runs within   reason and within project  financing.

      The Highway Advisor added that the construction           site
is subject to heavy rainfall;      that the lower parts of the
fills  and foundations    had become saturated      1 or 2 years
after construction;     and that, as a result,      almost any
cause, such as the weight of the fill        itself    or a period
of heavy rain,    could have triggered    the failure.

       The Highway Advisor also mentioned that consideration
must be given to the fact that the fills      which had failed
had been inspected regularly     by the Peruvian project     coor-
dinator or his employees during construction        and that
therefore   it must be assumed that the coordinator      had been
aware of the consultant's    cost-cutting  efforts.




                                 34
SUBSTANTIAL AMOUNTOF EXTRA WORKAPPROVED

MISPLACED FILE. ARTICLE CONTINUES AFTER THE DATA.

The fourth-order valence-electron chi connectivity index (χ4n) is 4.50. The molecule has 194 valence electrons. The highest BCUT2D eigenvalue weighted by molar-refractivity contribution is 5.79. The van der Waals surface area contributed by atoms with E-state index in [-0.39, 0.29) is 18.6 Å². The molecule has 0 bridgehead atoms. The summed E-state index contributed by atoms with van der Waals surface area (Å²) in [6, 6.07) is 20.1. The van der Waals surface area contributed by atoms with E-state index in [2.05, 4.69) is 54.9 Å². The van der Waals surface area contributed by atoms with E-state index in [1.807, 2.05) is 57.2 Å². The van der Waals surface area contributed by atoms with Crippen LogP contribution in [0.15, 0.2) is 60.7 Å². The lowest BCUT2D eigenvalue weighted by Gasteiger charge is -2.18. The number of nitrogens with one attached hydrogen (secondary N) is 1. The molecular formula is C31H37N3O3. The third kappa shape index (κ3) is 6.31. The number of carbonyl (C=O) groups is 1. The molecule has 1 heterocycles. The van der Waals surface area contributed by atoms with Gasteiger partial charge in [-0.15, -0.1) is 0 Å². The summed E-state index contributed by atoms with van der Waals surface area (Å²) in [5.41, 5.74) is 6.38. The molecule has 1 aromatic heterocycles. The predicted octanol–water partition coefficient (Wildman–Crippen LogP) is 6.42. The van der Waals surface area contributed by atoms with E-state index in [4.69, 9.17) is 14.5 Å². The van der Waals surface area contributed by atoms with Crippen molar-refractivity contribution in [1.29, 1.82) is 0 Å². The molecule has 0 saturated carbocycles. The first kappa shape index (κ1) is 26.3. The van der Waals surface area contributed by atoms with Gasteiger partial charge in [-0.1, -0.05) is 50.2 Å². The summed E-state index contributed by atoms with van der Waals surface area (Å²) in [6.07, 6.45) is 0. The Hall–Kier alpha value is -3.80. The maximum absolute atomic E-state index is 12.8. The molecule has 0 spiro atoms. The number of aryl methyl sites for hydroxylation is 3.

BY CONSULTANTWITHOUT AUTHORIZATION

       Charles Pettis    charged that in July or August 1968 the
consultant's    regional    engineer had ordered the contractor
to perform work that totaled        almost $1 million     without hav-
ing authority    to do so from the Government of Peru or the
U.S. Mission.      Mr. Pettis    charged also that this work was
given to the contractor       through what is known as a direc-
tive instead of through an appropriately           approved change
order.     Mr. Pettis   also stated that in certain       areas the
changes for which the regional         engineer had approved pay-
ment were changes that the contractor          already was obligated
to perform under the contract         as a part of maintenance.

GAO observation